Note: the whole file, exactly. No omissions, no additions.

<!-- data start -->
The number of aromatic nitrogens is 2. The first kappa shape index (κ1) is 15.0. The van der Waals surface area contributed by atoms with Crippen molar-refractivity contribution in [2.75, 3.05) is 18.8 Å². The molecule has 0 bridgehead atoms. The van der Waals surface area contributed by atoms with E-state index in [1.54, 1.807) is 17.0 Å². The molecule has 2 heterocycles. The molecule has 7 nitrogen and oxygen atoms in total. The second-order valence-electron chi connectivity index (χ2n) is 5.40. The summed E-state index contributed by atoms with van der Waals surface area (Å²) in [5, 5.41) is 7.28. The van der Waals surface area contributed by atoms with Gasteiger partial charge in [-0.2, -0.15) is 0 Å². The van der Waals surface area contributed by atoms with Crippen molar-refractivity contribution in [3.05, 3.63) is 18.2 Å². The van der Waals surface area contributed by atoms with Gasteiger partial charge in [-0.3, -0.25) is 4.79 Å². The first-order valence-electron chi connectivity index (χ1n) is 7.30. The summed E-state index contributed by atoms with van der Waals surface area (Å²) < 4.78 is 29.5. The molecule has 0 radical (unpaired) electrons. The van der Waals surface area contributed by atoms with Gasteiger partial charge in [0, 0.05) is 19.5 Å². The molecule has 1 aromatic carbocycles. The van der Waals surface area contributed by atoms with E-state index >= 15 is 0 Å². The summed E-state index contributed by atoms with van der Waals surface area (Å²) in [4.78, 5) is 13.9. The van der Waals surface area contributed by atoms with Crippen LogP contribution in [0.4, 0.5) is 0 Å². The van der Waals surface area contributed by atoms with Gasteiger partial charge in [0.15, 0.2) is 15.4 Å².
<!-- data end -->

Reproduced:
The number of aromatic nitrogens is 2. The first kappa shape index (κ1) is 15.0. The van der Waals surface area contributed by atoms with Crippen molar-refractivity contribution in [2.75, 3.05) is 18.8 Å². The molecule has 0 bridgehead atoms. The van der Waals surface area contributed by atoms with E-state index in [1.54, 1.807) is 17.0 Å². The molecule has 2 heterocycles. The molecule has 7 nitrogen and oxygen atoms in total. The second-order valence-electron chi connectivity index (χ2n) is 5.40. The summed E-state index contributed by atoms with van der Waals surface area (Å²) in [5, 5.41) is 7.28. The van der Waals surface area contributed by atoms with Gasteiger partial charge in [-0.2, -0.15) is 0 Å². The van der Waals surface area contributed by atoms with Crippen molar-refractivity contribution in [3.05, 3.63) is 18.2 Å². The van der Waals surface area contributed by atoms with Gasteiger partial charge in [-0.3, -0.25) is 4.79 Å². The first-order valence-electron chi connectivity index (χ1n) is 7.30. The summed E-state index contributed by atoms with van der Waals surface area (Å²) < 4.78 is 29.5. The molecule has 0 radical (unpaired) electrons. The van der Waals surface area contributed by atoms with Gasteiger partial charge in [0, 0.05) is 19.5 Å². The molecule has 1 aromatic carbocycles. The van der Waals surface area contributed by atoms with E-state index >= 15 is 0 Å². The summed E-state index contributed by atoms with van der Waals surface area (Å²) in [4.78, 5) is 13.9. The van der Waals surface area contributed by atoms with Crippen LogP contribution in [0.4, 0.5) is 0 Å². The van der Waals surface area contributed by atoms with Gasteiger partial charge in [0.15, 0.2) is 15.4 Å².